By Ann Compton – Sheltie Nation member & journalist specializing in Canine and Equine Topics (and mom to three Shelties)

Every dog lover should see the Westminster Dog Show at least once if at all possible. It’s an experience unlike any other dog show, featuring 2,500 of America’s top dogs in a unique setting.

The Westminster Kennel Club show is the second oldest sporting event in the United States, only preceded by the Kentucky Derby, which began two years before the first Westminster Dog Show was held in 1877. The WKC show has taken place every year since it started in New York City at Madison Square Garden, even before it was Madison Square Garden, when it was called Gilmore’s Garden. It has been broadcast on live television since 1948.

Westminster has always been held on the second Monday and Tuesday in February and, for the last several years, seats at the Garden have been sold out well in advance. More than 700 members of the media from some 20 countries vie for photographs, stories, and comments from breeders and judges.

But what makes Westminster such a wonderful spectator experience is that it’s one of only a few shows left in the U.S. that is a “benched” show.

That means unless the dog is being groomed for the ring or shown, it must be at an assigned position on a maze of wooden benches behind the scenes, next to the grooming area, where the public can visit with both dogs and breeders.

Dogs showing at Westminster must be in the building by 11:30 a.m., and remain at their benching positions until 8 p.m. on the day their breed is judged. There are signs posted above each aisle, much like a supermarket, listing the breeds in each. Shelties, in the past shown on Tuesday with other Herding Group breeds, were moved to Monday this year. It’s important to check on which day your breed is shown, since dogs are only required to be there on the day they are judged.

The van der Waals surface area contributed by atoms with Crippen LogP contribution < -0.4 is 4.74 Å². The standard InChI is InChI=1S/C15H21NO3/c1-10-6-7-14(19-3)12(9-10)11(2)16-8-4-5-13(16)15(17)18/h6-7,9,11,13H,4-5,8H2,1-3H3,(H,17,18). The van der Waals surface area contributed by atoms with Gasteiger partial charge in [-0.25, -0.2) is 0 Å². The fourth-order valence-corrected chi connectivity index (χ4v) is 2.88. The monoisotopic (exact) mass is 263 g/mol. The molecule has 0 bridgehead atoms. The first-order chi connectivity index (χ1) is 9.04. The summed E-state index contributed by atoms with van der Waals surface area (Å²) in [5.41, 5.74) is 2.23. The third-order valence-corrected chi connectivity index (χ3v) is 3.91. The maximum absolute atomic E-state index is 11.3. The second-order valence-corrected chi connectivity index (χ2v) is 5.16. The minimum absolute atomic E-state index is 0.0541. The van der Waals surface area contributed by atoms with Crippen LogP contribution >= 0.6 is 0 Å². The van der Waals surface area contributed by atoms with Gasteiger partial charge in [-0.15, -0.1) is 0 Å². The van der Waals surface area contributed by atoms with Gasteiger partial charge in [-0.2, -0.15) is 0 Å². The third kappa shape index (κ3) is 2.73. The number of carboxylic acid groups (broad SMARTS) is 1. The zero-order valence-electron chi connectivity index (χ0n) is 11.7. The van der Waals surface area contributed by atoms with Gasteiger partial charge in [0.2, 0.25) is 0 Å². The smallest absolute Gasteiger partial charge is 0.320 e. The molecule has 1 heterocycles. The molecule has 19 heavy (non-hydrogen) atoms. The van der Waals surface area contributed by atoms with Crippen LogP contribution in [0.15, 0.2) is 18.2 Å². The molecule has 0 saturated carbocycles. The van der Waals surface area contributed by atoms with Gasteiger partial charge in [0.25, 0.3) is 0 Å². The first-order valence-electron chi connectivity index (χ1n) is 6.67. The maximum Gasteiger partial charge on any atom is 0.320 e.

Since the dogs not allowed to leave the Garden until 8 p.m., a pressing question was raised in my mind. Do they have doggie Port-A-Potties?

The answer is yes!

A row of horse-sized stalls, separated by chain link fencing and stocked with shavings, is set up by the grooming area. It’s not unusual to see a line of dogs on leashes waiting for a stall in between activities.

The floor of the Garden, lined with the famous green carpet, is separated during the day for the breed judging into seven rings. Breed judging begins at 8 a.m. Monday and Tuesday and runs until late afternoon, when winners are chosen in all 169 breeds. Dogs are not judged against each other, but rather according to the AKC breed standards. So, essentially, the judge is looking for the perfect dog. The Group judging takes place Monday and Tuesday evening, culminating in the Best in Show finale Tuesday night.

Breed winners are awarded in three categories: Best of Breed, Best Opposite Sex, and Awards of Merit. The Best of Breed can be either a male or female, so if a male dog wins BOB, a female wins Best Opposite and vice versa. An interesting Westminster statistic is that males win twice as often as females. Since the show began, 66 male dogs have taken Best in Show to only 34 females. The Award of Merit is given at the judge’s discretion to dogs who do not place in the top two spots but are deemed exceptional.

Best of Breed winners go on to compete in one of seven groups: Sporting, Hound, Terrier, Toy, Non-Sporting, Herding or Working. This year, the 15-inch Beagle took home the Best in Show honor after the Group judging was complete. Shelties are part of the Herding Group.